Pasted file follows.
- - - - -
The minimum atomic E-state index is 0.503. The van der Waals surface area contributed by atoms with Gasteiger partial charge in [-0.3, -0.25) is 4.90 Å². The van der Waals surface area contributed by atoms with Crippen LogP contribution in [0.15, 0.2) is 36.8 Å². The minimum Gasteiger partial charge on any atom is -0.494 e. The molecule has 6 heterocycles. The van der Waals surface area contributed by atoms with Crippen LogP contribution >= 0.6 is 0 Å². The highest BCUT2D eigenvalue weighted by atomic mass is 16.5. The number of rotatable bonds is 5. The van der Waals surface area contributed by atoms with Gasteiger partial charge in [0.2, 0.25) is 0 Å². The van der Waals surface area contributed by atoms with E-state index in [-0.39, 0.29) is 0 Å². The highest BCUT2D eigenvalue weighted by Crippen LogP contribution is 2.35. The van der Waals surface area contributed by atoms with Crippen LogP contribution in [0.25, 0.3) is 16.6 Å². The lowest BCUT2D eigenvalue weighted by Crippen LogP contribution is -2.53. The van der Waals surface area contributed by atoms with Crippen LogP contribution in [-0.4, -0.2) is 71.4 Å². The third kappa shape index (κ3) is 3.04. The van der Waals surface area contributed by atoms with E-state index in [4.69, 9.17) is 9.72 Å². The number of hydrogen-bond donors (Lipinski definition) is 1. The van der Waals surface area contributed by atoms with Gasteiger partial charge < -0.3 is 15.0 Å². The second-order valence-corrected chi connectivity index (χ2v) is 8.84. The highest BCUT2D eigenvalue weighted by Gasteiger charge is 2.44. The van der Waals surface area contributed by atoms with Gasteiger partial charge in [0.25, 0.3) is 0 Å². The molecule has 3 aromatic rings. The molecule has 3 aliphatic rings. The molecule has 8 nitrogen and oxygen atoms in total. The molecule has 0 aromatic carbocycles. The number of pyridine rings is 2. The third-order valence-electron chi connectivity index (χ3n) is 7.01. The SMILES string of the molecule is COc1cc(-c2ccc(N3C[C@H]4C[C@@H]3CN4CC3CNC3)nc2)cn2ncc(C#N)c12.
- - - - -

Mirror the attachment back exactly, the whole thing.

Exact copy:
The minimum atomic E-state index is 0.503. The van der Waals surface area contributed by atoms with Gasteiger partial charge in [-0.3, -0.25) is 4.90 Å². The van der Waals surface area contributed by atoms with Crippen LogP contribution in [0.15, 0.2) is 36.8 Å². The minimum Gasteiger partial charge on any atom is -0.494 e. The molecule has 6 heterocycles. The van der Waals surface area contributed by atoms with Crippen LogP contribution >= 0.6 is 0 Å². The highest BCUT2D eigenvalue weighted by atomic mass is 16.5. The number of rotatable bonds is 5. The van der Waals surface area contributed by atoms with Gasteiger partial charge in [0.2, 0.25) is 0 Å². The van der Waals surface area contributed by atoms with E-state index in [-0.39, 0.29) is 0 Å². The highest BCUT2D eigenvalue weighted by Crippen LogP contribution is 2.35. The van der Waals surface area contributed by atoms with Crippen LogP contribution in [0.25, 0.3) is 16.6 Å². The lowest BCUT2D eigenvalue weighted by Crippen LogP contribution is -2.53. The van der Waals surface area contributed by atoms with Crippen LogP contribution in [-0.4, -0.2) is 71.4 Å². The third kappa shape index (κ3) is 3.04. The van der Waals surface area contributed by atoms with E-state index in [4.69, 9.17) is 9.72 Å². The number of hydrogen-bond donors (Lipinski definition) is 1. The van der Waals surface area contributed by atoms with Gasteiger partial charge < -0.3 is 15.0 Å². The second-order valence-corrected chi connectivity index (χ2v) is 8.84. The highest BCUT2D eigenvalue weighted by Gasteiger charge is 2.44. The van der Waals surface area contributed by atoms with Gasteiger partial charge in [0.25, 0.3) is 0 Å². The molecule has 3 aromatic rings. The molecule has 3 aliphatic rings. The molecule has 8 nitrogen and oxygen atoms in total. The molecule has 0 aromatic carbocycles. The number of pyridine rings is 2. The third-order valence-electron chi connectivity index (χ3n) is 7.01. The SMILES string of the molecule is COc1cc(-c2ccc(N3C[C@H]4C[C@@H]3CN4CC3CNC3)nc2)cn2ncc(C#N)c12.